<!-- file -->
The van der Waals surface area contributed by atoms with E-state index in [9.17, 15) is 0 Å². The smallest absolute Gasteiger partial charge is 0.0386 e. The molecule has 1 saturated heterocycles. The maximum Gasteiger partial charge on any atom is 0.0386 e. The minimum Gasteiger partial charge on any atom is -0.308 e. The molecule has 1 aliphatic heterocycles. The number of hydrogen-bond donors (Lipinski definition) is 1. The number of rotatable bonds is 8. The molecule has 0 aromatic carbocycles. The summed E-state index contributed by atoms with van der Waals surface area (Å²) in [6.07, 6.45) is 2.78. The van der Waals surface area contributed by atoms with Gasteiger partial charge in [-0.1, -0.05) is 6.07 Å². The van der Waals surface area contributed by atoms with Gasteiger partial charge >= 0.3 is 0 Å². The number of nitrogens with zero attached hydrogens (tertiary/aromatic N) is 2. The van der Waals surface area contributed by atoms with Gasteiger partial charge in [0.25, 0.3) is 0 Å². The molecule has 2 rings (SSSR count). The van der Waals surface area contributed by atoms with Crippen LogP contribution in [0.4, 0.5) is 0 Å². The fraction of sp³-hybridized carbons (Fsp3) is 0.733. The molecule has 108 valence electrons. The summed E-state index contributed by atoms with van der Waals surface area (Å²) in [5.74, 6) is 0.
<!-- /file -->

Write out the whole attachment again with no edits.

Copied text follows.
The van der Waals surface area contributed by atoms with E-state index in [9.17, 15) is 0 Å². The smallest absolute Gasteiger partial charge is 0.0386 e. The molecule has 1 saturated heterocycles. The maximum Gasteiger partial charge on any atom is 0.0386 e. The minimum Gasteiger partial charge on any atom is -0.308 e. The molecule has 1 aliphatic heterocycles. The number of hydrogen-bond donors (Lipinski definition) is 1. The number of rotatable bonds is 8. The molecule has 0 aromatic carbocycles. The summed E-state index contributed by atoms with van der Waals surface area (Å²) in [6.07, 6.45) is 2.78. The van der Waals surface area contributed by atoms with Gasteiger partial charge in [-0.1, -0.05) is 6.07 Å². The van der Waals surface area contributed by atoms with Gasteiger partial charge >= 0.3 is 0 Å². The number of nitrogens with zero attached hydrogens (tertiary/aromatic N) is 2. The van der Waals surface area contributed by atoms with Gasteiger partial charge in [0.25, 0.3) is 0 Å². The molecule has 2 rings (SSSR count). The van der Waals surface area contributed by atoms with Crippen LogP contribution in [0.4, 0.5) is 0 Å². The fraction of sp³-hybridized carbons (Fsp3) is 0.733. The molecule has 108 valence electrons. The summed E-state index contributed by atoms with van der Waals surface area (Å²) in [5.74, 6) is 0.